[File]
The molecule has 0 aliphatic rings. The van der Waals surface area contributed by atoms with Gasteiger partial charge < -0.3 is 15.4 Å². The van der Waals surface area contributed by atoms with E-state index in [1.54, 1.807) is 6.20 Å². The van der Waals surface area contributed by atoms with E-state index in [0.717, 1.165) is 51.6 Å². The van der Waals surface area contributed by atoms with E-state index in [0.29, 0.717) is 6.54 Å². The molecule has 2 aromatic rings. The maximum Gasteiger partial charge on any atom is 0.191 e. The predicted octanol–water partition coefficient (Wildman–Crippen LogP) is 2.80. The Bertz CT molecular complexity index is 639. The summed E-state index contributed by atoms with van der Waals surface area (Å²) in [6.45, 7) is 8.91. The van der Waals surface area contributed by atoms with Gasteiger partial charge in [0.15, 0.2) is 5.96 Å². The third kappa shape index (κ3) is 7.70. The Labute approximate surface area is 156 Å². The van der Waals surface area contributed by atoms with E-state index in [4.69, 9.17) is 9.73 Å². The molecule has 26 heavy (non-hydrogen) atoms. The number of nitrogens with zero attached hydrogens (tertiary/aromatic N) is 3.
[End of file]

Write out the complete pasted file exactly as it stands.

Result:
The molecule has 0 aliphatic rings. The van der Waals surface area contributed by atoms with Gasteiger partial charge < -0.3 is 15.4 Å². The van der Waals surface area contributed by atoms with E-state index in [1.54, 1.807) is 6.20 Å². The van der Waals surface area contributed by atoms with E-state index in [0.717, 1.165) is 51.6 Å². The van der Waals surface area contributed by atoms with E-state index in [0.29, 0.717) is 6.54 Å². The molecule has 2 aromatic rings. The maximum Gasteiger partial charge on any atom is 0.191 e. The predicted octanol–water partition coefficient (Wildman–Crippen LogP) is 2.80. The Bertz CT molecular complexity index is 639. The summed E-state index contributed by atoms with van der Waals surface area (Å²) in [6.45, 7) is 8.91. The van der Waals surface area contributed by atoms with Gasteiger partial charge in [0.15, 0.2) is 5.96 Å². The third kappa shape index (κ3) is 7.70. The Labute approximate surface area is 156 Å². The van der Waals surface area contributed by atoms with E-state index in [4.69, 9.17) is 9.73 Å². The molecule has 26 heavy (non-hydrogen) atoms. The number of nitrogens with zero attached hydrogens (tertiary/aromatic N) is 3.